By Wayne Pinger
I dipped the fuel tanks with my home-calibrated doweling, a dipstick gas gauge I made and strategically notched at 9 and 18 gallons, or average one and two hours of flight. I cross-drilled it and glued a smaller dowel through to form a T to avoid dropping it in the tank. Still, the task of checking the fuel was far from easy as I balanced, one foot on the wing strut and the other on a not-very-robust step riveted to the fuselage. The “Kid” had offered to check the fuel, but I said, hanging on and trying to read my dipstick: “No, I can do it; how much was it?”
The Kid picks up the bill and reads it: “32 gallons,” and realizes he’s been had. Gas bill in hand and no other immediate task, he gives me the stink eye and walks to the FBO to pay.
“Dolly” is one of the Kid’s airplanes but has been in my care for nearly eight years. I gave up solo flying a while back because of age-related forgetfulness, but with a competent pilot in the right-hand seat, I am ready to go. I still have my Basic Med, and I’m legal by about a month under my last flight review – “So, better enjoy it, Flyboy, because this might be it.”
Tomorrow, Dolly will fly the Kid to California to her new temporary home. An inspection will follow, and then she will go on the block for sale. Already, I am told, there is an interested buyer. I hope the lucky buyer will treat her well.
I kick the tires, check the oil, and walk around with my hand on the leading edges of the wings looking for damage but finding only one crusty bug carcass that I moisten and rub off. I imagine I feel a touch of goodbye from Dolly, a Cessna 172N.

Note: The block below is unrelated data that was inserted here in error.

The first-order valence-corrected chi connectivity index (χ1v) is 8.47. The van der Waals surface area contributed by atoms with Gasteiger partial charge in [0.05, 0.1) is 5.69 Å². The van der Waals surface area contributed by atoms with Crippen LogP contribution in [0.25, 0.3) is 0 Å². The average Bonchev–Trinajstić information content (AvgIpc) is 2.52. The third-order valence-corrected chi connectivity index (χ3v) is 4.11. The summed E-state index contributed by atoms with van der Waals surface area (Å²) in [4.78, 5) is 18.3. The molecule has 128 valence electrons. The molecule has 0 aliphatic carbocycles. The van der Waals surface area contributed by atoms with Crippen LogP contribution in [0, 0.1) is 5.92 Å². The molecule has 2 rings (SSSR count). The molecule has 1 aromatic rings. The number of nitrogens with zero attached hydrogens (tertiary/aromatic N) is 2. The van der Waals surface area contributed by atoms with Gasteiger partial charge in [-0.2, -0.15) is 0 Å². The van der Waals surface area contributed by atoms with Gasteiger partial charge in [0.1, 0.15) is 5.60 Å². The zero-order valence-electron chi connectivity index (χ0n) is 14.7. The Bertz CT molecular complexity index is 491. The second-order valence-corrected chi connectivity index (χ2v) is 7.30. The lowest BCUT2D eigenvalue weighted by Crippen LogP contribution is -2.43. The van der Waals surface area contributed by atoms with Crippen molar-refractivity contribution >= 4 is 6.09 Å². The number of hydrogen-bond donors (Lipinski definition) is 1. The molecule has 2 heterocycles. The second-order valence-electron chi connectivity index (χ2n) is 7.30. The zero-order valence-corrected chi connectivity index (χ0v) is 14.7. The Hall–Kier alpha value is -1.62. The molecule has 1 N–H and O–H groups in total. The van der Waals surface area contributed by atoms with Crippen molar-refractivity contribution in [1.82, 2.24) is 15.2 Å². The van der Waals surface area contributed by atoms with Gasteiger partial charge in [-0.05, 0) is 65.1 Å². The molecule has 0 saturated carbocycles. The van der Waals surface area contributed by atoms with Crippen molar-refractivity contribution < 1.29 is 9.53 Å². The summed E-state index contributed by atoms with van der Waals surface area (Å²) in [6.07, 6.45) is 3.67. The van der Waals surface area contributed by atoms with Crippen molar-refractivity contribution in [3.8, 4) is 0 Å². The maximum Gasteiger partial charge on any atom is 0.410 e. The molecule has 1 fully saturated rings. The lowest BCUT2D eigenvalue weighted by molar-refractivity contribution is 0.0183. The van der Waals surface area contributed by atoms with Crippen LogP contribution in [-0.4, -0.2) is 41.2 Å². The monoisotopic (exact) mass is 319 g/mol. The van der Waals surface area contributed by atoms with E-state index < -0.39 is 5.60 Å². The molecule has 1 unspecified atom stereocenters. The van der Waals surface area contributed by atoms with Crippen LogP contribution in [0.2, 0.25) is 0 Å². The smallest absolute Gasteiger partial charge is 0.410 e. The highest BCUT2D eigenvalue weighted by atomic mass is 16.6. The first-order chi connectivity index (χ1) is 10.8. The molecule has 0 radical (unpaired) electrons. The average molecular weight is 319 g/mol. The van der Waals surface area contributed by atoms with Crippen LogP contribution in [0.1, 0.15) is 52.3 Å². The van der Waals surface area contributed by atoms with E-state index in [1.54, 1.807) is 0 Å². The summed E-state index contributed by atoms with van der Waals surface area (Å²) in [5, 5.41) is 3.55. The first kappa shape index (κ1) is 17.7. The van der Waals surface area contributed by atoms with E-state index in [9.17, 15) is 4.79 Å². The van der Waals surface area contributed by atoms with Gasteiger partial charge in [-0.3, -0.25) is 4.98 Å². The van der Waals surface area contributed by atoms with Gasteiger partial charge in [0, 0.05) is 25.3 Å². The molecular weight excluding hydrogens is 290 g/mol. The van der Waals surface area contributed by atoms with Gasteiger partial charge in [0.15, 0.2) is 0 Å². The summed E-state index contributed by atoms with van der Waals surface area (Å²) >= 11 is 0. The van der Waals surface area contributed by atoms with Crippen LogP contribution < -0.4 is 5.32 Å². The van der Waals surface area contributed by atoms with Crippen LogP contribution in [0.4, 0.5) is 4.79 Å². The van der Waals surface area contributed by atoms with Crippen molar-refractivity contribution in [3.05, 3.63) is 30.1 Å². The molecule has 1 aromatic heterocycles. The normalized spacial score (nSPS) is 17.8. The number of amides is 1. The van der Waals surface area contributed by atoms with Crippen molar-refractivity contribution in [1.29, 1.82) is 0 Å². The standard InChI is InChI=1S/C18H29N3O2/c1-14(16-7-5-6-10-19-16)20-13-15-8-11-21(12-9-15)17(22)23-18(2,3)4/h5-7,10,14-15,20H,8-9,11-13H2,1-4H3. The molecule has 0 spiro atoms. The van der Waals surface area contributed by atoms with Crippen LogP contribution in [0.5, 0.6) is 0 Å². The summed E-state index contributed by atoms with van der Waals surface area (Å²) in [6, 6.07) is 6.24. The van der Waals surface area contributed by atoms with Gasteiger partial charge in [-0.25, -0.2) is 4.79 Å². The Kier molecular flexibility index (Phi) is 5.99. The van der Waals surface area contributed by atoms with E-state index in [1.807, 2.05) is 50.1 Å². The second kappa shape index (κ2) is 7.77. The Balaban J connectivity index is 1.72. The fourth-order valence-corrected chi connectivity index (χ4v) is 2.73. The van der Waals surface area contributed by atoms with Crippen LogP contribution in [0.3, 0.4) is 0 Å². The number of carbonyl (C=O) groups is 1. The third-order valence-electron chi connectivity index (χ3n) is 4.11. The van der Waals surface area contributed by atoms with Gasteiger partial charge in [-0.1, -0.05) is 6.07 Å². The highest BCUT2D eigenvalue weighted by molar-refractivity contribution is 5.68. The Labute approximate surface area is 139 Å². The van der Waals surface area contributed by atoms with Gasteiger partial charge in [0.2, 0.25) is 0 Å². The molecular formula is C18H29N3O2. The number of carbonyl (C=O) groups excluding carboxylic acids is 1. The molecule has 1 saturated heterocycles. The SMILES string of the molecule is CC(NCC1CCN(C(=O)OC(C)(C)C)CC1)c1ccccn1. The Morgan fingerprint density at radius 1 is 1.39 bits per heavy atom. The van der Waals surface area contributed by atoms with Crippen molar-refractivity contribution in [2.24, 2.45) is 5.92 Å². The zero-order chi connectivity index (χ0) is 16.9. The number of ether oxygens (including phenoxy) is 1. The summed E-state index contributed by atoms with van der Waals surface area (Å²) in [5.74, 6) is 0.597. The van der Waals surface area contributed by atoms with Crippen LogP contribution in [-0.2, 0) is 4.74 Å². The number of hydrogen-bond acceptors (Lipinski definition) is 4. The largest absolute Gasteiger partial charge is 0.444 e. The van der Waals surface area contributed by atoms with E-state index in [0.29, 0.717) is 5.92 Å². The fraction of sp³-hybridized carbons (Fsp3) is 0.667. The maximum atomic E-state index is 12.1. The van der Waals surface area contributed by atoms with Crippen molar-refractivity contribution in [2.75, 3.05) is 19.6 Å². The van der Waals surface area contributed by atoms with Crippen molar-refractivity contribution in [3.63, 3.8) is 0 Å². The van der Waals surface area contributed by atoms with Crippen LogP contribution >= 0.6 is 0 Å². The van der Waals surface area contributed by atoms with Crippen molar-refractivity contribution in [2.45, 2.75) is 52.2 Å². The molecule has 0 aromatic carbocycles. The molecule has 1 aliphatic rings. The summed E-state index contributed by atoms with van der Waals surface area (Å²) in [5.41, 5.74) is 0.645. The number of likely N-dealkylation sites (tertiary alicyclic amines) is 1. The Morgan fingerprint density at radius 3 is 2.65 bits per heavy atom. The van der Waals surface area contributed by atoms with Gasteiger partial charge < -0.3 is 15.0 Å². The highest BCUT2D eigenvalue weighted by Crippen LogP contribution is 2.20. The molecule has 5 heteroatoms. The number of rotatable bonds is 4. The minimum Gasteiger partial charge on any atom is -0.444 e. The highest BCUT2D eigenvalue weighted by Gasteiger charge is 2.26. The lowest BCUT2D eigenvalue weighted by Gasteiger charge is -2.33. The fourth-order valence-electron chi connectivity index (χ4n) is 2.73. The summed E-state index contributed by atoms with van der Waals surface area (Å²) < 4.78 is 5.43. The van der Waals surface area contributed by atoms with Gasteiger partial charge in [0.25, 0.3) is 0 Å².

She looked and seemed OK, so we get in, fumble with the seat belts, turn the master switch to “On,” fuel selector to “Both,” and I pump the primer knob twice.
“You only need to prime it once and make sure the primer is locked afterward,” says my know-it-all son in his “teacher-student” voice.
I smile but don’t respond. I have started this engine and ones like it once or twice before. Dolly comes alive with a friendly, familiar heartbeat of 700 rpm.
“This is not my first rodeo,” I say with a smile, knowing it’s been nearly four months since I last flew: “This is one rusty cowboy.”
Soon we are taxiing to the ramp while I’m admonished to raise the windward aileron (we have a 5-knot crosswind the Kid seems to think of as a small hurricane), and, “Taxi no faster than a person would walk.”Once again, I pretend not to hear his advice, a product of his many years of aviation experience and a grossly swelled head.
He does have several thousand hours in his logbook compared to my 500 or so, but he’s not a CFI, and unless I’m paying him, I don’t require his guidance. Finally I remind him of that fact. He is, of course, delighted.
After a good run-up, everything is green, and I announce: “Merlin traffic, white Skyhawk departing east on 13, Merlin traffic.”
“You really should identify with your tail number… and it’s ‘Grants Pass’ airport, not ‘Merlin.’ Other pilots flying in might be confused with that nomenclature,” and he really did say ‘nomenclature.’
When he was growing up, I taught him a lot. I demonstrated a straight arrow of morality and on a practical level, exposed him to a world of mechanical knowledge, starting him at age 10 with a Honda 50. He did well, and I graduated him to a Yamaha JT-1 Mini Enduro. When he was tall enough to see over the fender of most anything, I taught him about ignition and carburetion systems, and about motorcycles, riverboats, chainsaws, engine-driven compressors, generators, and anything else with a gas engine. The Kid learned a lot, but the word ‘nomenclature’ was not in the knowledge he gleaned from my fine tutelage.
En Route Attitudes
As we pass 400 feet, I reduce the rpm and trim for a 300 fpm climb. A right turn would put me in the pattern for 31, the usual runway, so I turn left and head for 4,000 feet. The Kid says nothing, so I assume there’s hidden approval in his silence. Things seem to be going well until I notice the airspeed indicator is near zero. The Kid seems not to notice, and I don’t call his attention to the blue pitot tube protector, the one his mom made, still protecting the pitot tube.
Some minutes later at 4,000, I lean the mixture, adjust the trim, and push the sun visor aside. We are headed west and skimming over the hills some folks call mountains. The air is dead calm under high broken cloud cover, and it’s 70 degrees.